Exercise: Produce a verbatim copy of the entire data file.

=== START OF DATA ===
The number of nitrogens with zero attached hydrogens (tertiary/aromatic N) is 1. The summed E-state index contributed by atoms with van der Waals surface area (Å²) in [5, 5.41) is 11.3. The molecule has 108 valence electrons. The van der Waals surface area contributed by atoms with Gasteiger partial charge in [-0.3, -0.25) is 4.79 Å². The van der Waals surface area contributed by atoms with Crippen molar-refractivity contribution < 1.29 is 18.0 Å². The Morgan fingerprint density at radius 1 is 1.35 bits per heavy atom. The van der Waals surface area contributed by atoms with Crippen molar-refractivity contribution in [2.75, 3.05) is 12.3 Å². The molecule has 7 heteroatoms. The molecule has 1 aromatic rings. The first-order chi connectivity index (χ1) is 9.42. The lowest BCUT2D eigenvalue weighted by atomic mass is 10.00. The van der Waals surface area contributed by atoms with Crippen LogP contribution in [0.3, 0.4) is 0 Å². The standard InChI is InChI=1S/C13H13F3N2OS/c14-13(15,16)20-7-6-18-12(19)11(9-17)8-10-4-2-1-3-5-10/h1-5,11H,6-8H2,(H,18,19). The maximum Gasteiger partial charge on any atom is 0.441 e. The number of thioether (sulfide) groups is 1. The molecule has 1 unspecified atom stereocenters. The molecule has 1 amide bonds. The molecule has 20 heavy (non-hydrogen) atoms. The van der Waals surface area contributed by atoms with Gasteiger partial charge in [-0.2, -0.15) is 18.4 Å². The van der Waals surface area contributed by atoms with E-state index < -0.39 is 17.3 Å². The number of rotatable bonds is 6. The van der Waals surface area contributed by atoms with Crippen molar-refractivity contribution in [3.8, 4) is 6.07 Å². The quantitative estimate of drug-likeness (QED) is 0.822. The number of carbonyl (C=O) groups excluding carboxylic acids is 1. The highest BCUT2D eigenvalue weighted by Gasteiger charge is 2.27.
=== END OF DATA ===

The number of nitrogens with zero attached hydrogens (tertiary/aromatic N) is 1. The summed E-state index contributed by atoms with van der Waals surface area (Å²) in [5, 5.41) is 11.3. The molecule has 108 valence electrons. The van der Waals surface area contributed by atoms with Gasteiger partial charge in [-0.3, -0.25) is 4.79 Å². The van der Waals surface area contributed by atoms with Crippen molar-refractivity contribution < 1.29 is 18.0 Å². The Morgan fingerprint density at radius 1 is 1.35 bits per heavy atom. The van der Waals surface area contributed by atoms with Crippen molar-refractivity contribution in [2.75, 3.05) is 12.3 Å². The molecule has 7 heteroatoms. The molecule has 1 aromatic rings. The first-order chi connectivity index (χ1) is 9.42. The lowest BCUT2D eigenvalue weighted by atomic mass is 10.00. The van der Waals surface area contributed by atoms with Crippen LogP contribution in [0.3, 0.4) is 0 Å². The standard InChI is InChI=1S/C13H13F3N2OS/c14-13(15,16)20-7-6-18-12(19)11(9-17)8-10-4-2-1-3-5-10/h1-5,11H,6-8H2,(H,18,19). The maximum Gasteiger partial charge on any atom is 0.441 e. The number of thioether (sulfide) groups is 1. The molecule has 1 unspecified atom stereocenters. The molecule has 1 amide bonds. The molecule has 20 heavy (non-hydrogen) atoms. The van der Waals surface area contributed by atoms with Gasteiger partial charge in [-0.2, -0.15) is 18.4 Å². The van der Waals surface area contributed by atoms with E-state index < -0.39 is 17.3 Å². The number of rotatable bonds is 6. The van der Waals surface area contributed by atoms with Crippen molar-refractivity contribution in [3.8, 4) is 6.07 Å². The quantitative estimate of drug-likeness (QED) is 0.822. The number of carbonyl (C=O) groups excluding carboxylic acids is 1. The highest BCUT2D eigenvalue weighted by Gasteiger charge is 2.27.